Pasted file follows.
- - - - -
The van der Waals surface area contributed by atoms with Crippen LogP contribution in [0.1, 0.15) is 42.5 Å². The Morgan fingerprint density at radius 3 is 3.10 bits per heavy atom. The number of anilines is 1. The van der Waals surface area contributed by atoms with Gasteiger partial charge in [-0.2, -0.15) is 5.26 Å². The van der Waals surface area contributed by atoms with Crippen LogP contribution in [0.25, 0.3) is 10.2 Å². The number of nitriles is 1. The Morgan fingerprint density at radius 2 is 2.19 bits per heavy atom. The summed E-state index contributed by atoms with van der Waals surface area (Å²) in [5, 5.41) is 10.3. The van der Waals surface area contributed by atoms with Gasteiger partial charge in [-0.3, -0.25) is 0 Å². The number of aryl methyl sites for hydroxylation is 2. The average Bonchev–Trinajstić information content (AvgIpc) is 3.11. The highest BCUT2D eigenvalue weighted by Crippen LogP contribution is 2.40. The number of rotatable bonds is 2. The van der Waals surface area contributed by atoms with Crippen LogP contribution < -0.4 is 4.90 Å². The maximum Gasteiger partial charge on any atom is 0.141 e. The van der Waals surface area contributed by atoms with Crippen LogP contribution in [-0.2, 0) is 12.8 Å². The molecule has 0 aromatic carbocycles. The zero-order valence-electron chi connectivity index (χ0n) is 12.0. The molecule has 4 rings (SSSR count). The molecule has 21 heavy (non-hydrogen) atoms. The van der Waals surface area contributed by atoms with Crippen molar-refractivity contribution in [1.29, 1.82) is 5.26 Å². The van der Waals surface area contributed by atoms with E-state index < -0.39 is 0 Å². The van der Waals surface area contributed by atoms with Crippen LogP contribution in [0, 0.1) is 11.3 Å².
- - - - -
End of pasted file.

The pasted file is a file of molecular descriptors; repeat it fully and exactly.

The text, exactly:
The van der Waals surface area contributed by atoms with Crippen LogP contribution in [0.1, 0.15) is 42.5 Å². The Morgan fingerprint density at radius 3 is 3.10 bits per heavy atom. The number of anilines is 1. The van der Waals surface area contributed by atoms with Gasteiger partial charge in [-0.2, -0.15) is 5.26 Å². The van der Waals surface area contributed by atoms with Crippen LogP contribution in [0.25, 0.3) is 10.2 Å². The number of nitriles is 1. The Morgan fingerprint density at radius 2 is 2.19 bits per heavy atom. The summed E-state index contributed by atoms with van der Waals surface area (Å²) in [5, 5.41) is 10.3. The van der Waals surface area contributed by atoms with Gasteiger partial charge in [-0.3, -0.25) is 0 Å². The number of aryl methyl sites for hydroxylation is 2. The average Bonchev–Trinajstić information content (AvgIpc) is 3.11. The highest BCUT2D eigenvalue weighted by Crippen LogP contribution is 2.40. The number of rotatable bonds is 2. The van der Waals surface area contributed by atoms with Crippen LogP contribution < -0.4 is 4.90 Å². The maximum Gasteiger partial charge on any atom is 0.141 e. The van der Waals surface area contributed by atoms with Crippen LogP contribution in [-0.2, 0) is 12.8 Å². The molecule has 0 aromatic carbocycles. The zero-order valence-electron chi connectivity index (χ0n) is 12.0. The molecule has 4 rings (SSSR count). The molecule has 21 heavy (non-hydrogen) atoms. The van der Waals surface area contributed by atoms with Crippen molar-refractivity contribution in [1.29, 1.82) is 5.26 Å². The van der Waals surface area contributed by atoms with E-state index < -0.39 is 0 Å². The van der Waals surface area contributed by atoms with Crippen LogP contribution in [0, 0.1) is 11.3 Å².